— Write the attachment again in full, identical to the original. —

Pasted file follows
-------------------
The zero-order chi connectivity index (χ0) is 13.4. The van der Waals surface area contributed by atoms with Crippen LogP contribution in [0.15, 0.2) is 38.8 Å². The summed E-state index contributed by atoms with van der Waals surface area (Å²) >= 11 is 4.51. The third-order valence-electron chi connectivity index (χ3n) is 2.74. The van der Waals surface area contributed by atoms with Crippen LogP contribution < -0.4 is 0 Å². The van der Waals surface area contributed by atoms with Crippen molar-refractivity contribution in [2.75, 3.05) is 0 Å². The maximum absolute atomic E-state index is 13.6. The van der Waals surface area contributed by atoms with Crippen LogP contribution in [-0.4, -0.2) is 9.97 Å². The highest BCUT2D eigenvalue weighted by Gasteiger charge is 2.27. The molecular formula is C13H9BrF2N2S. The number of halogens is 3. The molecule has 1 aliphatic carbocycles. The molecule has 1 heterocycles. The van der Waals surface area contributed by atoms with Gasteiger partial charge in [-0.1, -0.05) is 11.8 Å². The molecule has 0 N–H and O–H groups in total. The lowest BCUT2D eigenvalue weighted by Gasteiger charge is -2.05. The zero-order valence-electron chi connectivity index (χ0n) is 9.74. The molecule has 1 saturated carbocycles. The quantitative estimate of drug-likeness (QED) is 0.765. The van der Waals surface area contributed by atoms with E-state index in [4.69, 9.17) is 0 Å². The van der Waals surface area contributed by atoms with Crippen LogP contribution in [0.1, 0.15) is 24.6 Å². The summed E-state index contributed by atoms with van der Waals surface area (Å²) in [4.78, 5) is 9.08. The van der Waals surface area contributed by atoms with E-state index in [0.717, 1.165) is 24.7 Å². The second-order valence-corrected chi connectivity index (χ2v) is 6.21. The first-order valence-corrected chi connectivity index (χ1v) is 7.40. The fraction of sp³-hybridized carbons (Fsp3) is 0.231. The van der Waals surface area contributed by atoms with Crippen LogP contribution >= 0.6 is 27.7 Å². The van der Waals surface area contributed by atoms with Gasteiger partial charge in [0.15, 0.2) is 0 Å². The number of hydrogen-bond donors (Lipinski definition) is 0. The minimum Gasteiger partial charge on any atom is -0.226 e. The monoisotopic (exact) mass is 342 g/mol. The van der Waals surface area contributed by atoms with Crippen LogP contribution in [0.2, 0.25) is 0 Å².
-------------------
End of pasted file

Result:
The zero-order chi connectivity index (χ0) is 13.4. The van der Waals surface area contributed by atoms with Crippen LogP contribution in [0.15, 0.2) is 38.8 Å². The summed E-state index contributed by atoms with van der Waals surface area (Å²) >= 11 is 4.51. The third-order valence-electron chi connectivity index (χ3n) is 2.74. The van der Waals surface area contributed by atoms with Crippen LogP contribution < -0.4 is 0 Å². The van der Waals surface area contributed by atoms with Crippen molar-refractivity contribution in [2.75, 3.05) is 0 Å². The maximum absolute atomic E-state index is 13.6. The van der Waals surface area contributed by atoms with Crippen LogP contribution in [-0.4, -0.2) is 9.97 Å². The highest BCUT2D eigenvalue weighted by Gasteiger charge is 2.27. The molecular formula is C13H9BrF2N2S. The number of halogens is 3. The molecule has 1 aliphatic carbocycles. The molecule has 1 heterocycles. The van der Waals surface area contributed by atoms with Gasteiger partial charge in [-0.1, -0.05) is 11.8 Å². The molecule has 0 N–H and O–H groups in total. The lowest BCUT2D eigenvalue weighted by Gasteiger charge is -2.05. The zero-order valence-electron chi connectivity index (χ0n) is 9.74. The molecule has 1 saturated carbocycles. The quantitative estimate of drug-likeness (QED) is 0.765. The van der Waals surface area contributed by atoms with E-state index in [4.69, 9.17) is 0 Å². The van der Waals surface area contributed by atoms with Crippen LogP contribution in [0.1, 0.15) is 24.6 Å². The summed E-state index contributed by atoms with van der Waals surface area (Å²) in [4.78, 5) is 9.08. The van der Waals surface area contributed by atoms with E-state index in [0.717, 1.165) is 24.7 Å². The second-order valence-corrected chi connectivity index (χ2v) is 6.21. The first-order valence-corrected chi connectivity index (χ1v) is 7.40. The fraction of sp³-hybridized carbons (Fsp3) is 0.231. The van der Waals surface area contributed by atoms with Crippen LogP contribution >= 0.6 is 27.7 Å². The van der Waals surface area contributed by atoms with Gasteiger partial charge in [0.15, 0.2) is 0 Å². The number of hydrogen-bond donors (Lipinski definition) is 0. The minimum Gasteiger partial charge on any atom is -0.226 e. The monoisotopic (exact) mass is 342 g/mol. The van der Waals surface area contributed by atoms with Crippen LogP contribution in [0.2, 0.25) is 0 Å².